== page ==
Hail storms in July reduced Washington's potential apple crop by several million boxes. (Courtesy of Washington State University

Hail storms in July reduced Washington’s potential apple crop by several million boxes.
(Courtesy of Washington State University

Washington growers expect to harvest just under 109 million boxes of fresh-market apples this fall, a significantly smaller crop than producers were forecasting earlier in the season.

Todd Fryhover, president of the Washington Apple Commission, said that in July his board members had estimated the crop anywhere from 110 to 128 million boxes, but that was before the state’s apple growing regions were hit by widespread hail storms. “I think there could be 5 million boxes of hail-damaged fruit, and that could be on the low side,” he said.

The estimate of 108.8 million packed boxes would make the crop the second-largest ever, behind the 109.5 million harvested in 2010. The 2011 crop was 108 million boxes.

Jon DeVaney, executive director the Yakima Valley Growers-Shippers Association, which compiles the crop estimate in the Yakima district, reported that the August estimate is usually a reliable indicator of the final fresh crop, but this year’s estimate was complicated by the hail damage, and it could be adjusted by several million boxes in either direction, depending on how much hail-damaged fruit meets market standards and on the prices offered by processors. Processing prices are expected to be high this season because of extremely short crops in Michigan and eastern apple growing areas.

The New York Apple Association reported this week that the state’s crop is forecast at 14 million boxes, down 54 percent from the five-year average production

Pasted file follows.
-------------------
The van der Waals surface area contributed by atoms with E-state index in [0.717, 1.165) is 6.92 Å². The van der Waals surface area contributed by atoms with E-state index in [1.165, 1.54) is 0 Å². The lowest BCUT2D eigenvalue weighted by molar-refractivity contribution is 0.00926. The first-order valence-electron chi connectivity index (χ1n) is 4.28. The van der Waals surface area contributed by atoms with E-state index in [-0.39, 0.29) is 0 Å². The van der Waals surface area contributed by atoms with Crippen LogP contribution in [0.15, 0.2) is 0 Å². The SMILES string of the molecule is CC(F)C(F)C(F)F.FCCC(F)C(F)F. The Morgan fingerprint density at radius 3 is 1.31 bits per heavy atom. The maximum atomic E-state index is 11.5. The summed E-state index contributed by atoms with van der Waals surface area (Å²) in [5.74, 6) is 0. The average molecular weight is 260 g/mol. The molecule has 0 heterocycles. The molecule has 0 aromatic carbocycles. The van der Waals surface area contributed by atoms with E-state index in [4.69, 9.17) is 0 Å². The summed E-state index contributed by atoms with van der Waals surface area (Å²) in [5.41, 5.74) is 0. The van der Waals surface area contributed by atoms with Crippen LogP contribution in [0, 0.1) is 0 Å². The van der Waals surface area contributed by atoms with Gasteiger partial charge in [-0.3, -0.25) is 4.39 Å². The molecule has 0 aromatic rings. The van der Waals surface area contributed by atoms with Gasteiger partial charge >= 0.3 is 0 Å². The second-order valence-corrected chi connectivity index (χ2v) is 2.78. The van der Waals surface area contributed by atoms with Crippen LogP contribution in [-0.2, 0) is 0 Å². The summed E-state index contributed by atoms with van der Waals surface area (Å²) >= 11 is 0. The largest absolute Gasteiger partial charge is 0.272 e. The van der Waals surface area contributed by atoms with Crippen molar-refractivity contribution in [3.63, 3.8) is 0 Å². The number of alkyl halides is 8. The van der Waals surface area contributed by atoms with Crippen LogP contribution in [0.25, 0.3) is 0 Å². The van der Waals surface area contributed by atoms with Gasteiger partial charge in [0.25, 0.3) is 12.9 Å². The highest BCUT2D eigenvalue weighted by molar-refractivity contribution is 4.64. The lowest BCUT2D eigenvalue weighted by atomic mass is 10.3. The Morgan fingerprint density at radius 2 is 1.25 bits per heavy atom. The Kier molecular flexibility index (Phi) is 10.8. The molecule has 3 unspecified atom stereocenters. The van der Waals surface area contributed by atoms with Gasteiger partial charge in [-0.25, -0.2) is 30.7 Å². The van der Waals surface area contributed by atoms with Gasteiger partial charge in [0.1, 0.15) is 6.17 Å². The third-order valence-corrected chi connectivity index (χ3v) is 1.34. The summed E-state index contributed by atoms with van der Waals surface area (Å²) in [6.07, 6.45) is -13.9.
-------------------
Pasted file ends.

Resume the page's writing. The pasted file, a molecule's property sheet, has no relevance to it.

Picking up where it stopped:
Fryhover said the marketing outlook for Washington seems very positive this season. In addition to the shortfall in apples from other U.S. regions, the European crop is forecast to be down 9 percent and Chile is cleaning up its supplies.

“In my opinion, Washington apple growers aren’t going to have enough product to keep everyone happy,” Fryhover said.

This is likely to lead to high prices, which could impact exports, particularly in markets such as India, where a 50 percent tariff is imposed.

The August forecast puts Washington’s Red Delicious production at 31.2 million boxes, the lowest volume since 2003. Gala, Washington’s second most important variety, is forecast at 23.3 million, Fuji at 15.6 million, Granny Smith at 13.9 million, and Golden Delicious at 10.8 million. Washington’s 2012 Honeycrisp crop is forecast at 4.3 million boxes, a 52 percent jump from two years ago.

The organic crop is forecast at a record 7.3 million boxes, up from 6.6 million last season and 6.8 million in 2010.

Industry leaders will discuss the national crop and the international outlook during the U.S. Apple Association’s annual Apple Crop Outlook and Marketing Conference in Chicago, August 16 and 17.